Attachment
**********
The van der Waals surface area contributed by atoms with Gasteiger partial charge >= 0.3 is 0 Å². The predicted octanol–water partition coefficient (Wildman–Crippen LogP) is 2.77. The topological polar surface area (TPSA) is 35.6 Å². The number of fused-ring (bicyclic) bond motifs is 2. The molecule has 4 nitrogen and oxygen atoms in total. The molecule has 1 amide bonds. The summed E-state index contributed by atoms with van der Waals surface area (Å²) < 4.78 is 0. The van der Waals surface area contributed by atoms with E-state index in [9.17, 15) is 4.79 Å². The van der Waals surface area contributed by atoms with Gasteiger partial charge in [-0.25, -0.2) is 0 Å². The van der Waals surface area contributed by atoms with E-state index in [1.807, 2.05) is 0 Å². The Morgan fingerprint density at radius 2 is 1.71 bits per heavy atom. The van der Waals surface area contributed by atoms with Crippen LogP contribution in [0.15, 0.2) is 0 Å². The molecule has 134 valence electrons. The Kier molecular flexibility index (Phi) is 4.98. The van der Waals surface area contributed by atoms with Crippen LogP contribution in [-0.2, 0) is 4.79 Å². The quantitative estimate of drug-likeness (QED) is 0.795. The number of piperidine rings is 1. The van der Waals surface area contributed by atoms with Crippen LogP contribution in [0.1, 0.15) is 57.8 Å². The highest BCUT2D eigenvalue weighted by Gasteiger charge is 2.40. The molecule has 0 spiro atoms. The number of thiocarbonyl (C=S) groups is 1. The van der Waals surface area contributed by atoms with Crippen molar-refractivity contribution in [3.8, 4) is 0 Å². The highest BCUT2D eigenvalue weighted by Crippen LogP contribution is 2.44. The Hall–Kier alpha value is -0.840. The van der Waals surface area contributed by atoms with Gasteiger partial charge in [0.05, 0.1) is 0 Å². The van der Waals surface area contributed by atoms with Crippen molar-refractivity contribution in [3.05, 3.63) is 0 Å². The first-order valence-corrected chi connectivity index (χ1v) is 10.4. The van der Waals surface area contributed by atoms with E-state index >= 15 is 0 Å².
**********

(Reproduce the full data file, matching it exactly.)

The van der Waals surface area contributed by atoms with Gasteiger partial charge >= 0.3 is 0 Å². The predicted octanol–water partition coefficient (Wildman–Crippen LogP) is 2.77. The topological polar surface area (TPSA) is 35.6 Å². The number of fused-ring (bicyclic) bond motifs is 2. The molecule has 4 nitrogen and oxygen atoms in total. The molecule has 1 amide bonds. The summed E-state index contributed by atoms with van der Waals surface area (Å²) < 4.78 is 0. The van der Waals surface area contributed by atoms with E-state index in [9.17, 15) is 4.79 Å². The van der Waals surface area contributed by atoms with Gasteiger partial charge in [-0.25, -0.2) is 0 Å². The van der Waals surface area contributed by atoms with E-state index in [1.807, 2.05) is 0 Å². The Morgan fingerprint density at radius 2 is 1.71 bits per heavy atom. The van der Waals surface area contributed by atoms with Crippen LogP contribution in [0.15, 0.2) is 0 Å². The molecule has 134 valence electrons. The Kier molecular flexibility index (Phi) is 4.98. The van der Waals surface area contributed by atoms with Crippen LogP contribution in [-0.2, 0) is 4.79 Å². The quantitative estimate of drug-likeness (QED) is 0.795. The number of piperidine rings is 1. The van der Waals surface area contributed by atoms with Crippen LogP contribution in [0.1, 0.15) is 57.8 Å². The highest BCUT2D eigenvalue weighted by Gasteiger charge is 2.40. The molecule has 0 spiro atoms. The number of thiocarbonyl (C=S) groups is 1. The van der Waals surface area contributed by atoms with Crippen molar-refractivity contribution in [3.8, 4) is 0 Å². The highest BCUT2D eigenvalue weighted by Crippen LogP contribution is 2.44. The Hall–Kier alpha value is -0.840. The van der Waals surface area contributed by atoms with Gasteiger partial charge in [0.05, 0.1) is 0 Å². The van der Waals surface area contributed by atoms with Crippen molar-refractivity contribution in [3.05, 3.63) is 0 Å². The first-order valence-corrected chi connectivity index (χ1v) is 10.4. The van der Waals surface area contributed by atoms with E-state index >= 15 is 0 Å².